14

Which one is grammatically correct?

I don't know when he leaves for New York tomorrow.

or

I don't know when he will leave for New York tomorrow

Is it correct to use the future form of the verb leave and the word tomorrow in one sentence?

  • 2
    The Present Indefinite may be used to express future actions if clauses of time referring to the future introduced by the conjunctions when, while, till, until, before, after, as soon as and once. – Violette May 3 '16 at 6:01
  • @VarunKN We usually don’t use the future form of the verb in the case, where a clause is introduced by the conjunction “when” (as well as while, till, until, before, after, as soon as and once.) The use of “tomorrow” indicates that this action refers to the future, so the Present Indefinite is correct here. – Violette May 3 '16 at 6:39
  • Present Simple can be used to refer to events that will happen in the near future. The bus leaves tonight – Usernew May 3 '16 at 6:47
16

Both are grammatically correct.

Yes, you can use such words as tomorrow, this evening, later today, next month, five years from now in sentences that refer to future time.

But there is no "future form" in English. The simple present tense form of to leave is leave/leaves (he leaves); the simple past tense form is left (he left); the simple future tense form is ??????. English does not have one.

If there were a future tense form of leave we could just write it, something like leavek (he leavek).

To say will leave is the future (tense) form is to arbitrarily choose one of over a dozen ways to refer to future time as "the future form".

Actually, the modal will expresses current resolve:

I will leave for New York tomorrow

expresses the current resolve of the speaker to leave for New York tomorrow. As such, it is a promise. Even such statements as The sun will rise tomorrow and That kind of thing will never happen here are promises.

Thus

I don't know when he'll (he will) leave tomorrow

expresses the speaker's ignorance of the exact time tomorrow that the person he will fulfill his resolve to leave. He has made his resolve known, but perhaps he has not stated at what time tomorrow he will carry it out.

We use the simple present to talk about future time with the strongest certainty. Things we are absolutely convinced to happen:

The sun rises tomorrow at 0626.
The train arrives tomorrow.

He leaves for New York tomorrow is the way to say with the strongest certainty that in the future time designated 'tomorrow', the person he => /leave/ for New York.

Thus

I don't know when he leaves tomorrow

expresses your ignorance of the exact time that his leaving happens. You know he's leaving tomorrow, just like you know the sun's rising tomorrow, but you don't know when tomorrow or at what time tomorrow.

How else can we refer to future time? Here are some ways:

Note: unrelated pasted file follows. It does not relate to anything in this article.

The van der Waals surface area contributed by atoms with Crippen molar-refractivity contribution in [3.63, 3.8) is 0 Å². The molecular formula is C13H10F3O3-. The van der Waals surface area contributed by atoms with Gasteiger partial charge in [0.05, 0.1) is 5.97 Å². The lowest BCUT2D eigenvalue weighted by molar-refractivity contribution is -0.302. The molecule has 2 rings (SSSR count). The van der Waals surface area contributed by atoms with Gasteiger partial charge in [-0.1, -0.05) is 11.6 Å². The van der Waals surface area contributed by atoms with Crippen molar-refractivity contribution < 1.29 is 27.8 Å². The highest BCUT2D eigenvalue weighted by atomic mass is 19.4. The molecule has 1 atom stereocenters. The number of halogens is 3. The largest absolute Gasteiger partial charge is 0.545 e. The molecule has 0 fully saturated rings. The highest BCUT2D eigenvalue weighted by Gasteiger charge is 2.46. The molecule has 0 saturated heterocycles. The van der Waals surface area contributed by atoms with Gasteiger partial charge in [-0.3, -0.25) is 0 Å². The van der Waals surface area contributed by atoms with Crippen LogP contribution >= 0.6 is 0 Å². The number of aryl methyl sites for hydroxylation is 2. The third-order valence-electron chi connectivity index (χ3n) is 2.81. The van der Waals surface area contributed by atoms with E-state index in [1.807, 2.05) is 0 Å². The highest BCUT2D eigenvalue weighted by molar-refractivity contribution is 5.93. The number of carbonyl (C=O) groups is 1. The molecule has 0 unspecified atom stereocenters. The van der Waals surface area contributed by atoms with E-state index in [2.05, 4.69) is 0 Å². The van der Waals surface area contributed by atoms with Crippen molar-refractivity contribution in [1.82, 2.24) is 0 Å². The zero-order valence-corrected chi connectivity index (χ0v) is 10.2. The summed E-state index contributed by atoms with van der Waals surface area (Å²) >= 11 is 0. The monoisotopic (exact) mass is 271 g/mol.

He's leaving for New York tomorrow.
He's going to leave for New York tomorrow.
He's going to be leaving for New York tomorrow.
He'll be leaving for New York tomorrow.
He is to leave for New York tomorrow.

There are others.

  • 2
    Thanks for the edit(s) @Usernew, although, overall, I might find New New York a better place than New York, Usernewnew. ;) – Alan Carmack May 3 '16 at 13:49
  • It was unclear to me, when you said "the modal will expresses current resolve", that "current resolve" is one of the things that it can express. Otherwise very good answer. – Dan Getz May 3 '16 at 17:20
1

In its simplest state, the difference between he will leave and he leaves is in the certainty, which in turn dependes on how far along the process of achieving a target the speaker is. This runs from will as an idea or intention, to using present simple for a fact or repeated action.

In more detail, we use will initially when it is an intention but nothing concrete has been done. Will has the complication of being modal ('varies by mood', eg subjective) as an intention can be weak, strong, or anywhere in between, but for stating the future "I think I will fly to Thailand" is just an idea. Intenions beget plans, such as looking at flight prices and schedules, when you would start saying "I am going to fly to Thailand soon", as going to requires evidence or reason. When you start booking hotels and flights, it becomes a continuing action in progress so you could use the continuous and say "I am flying to Thailand soon". When you have your ticket, and your seat, and a time and date you can put on your timetable so it is as agood as factual, you could use the present simple and say "I fly to Thailand tomorrow". Present simple can also be used for timetabled events ("the flight leaves at 9:30am every morning") as it is a repeated action.

In summary, he leaves and he will leave are both grammatically correct, but he leaves signals that the speaker is a lot more certain that this future event will happen.

This apparent complication, by the way, is because the future can never be spoken about with the same certainty as past or present events, so the system evolved to indicate the strength of belief held by the speaker.

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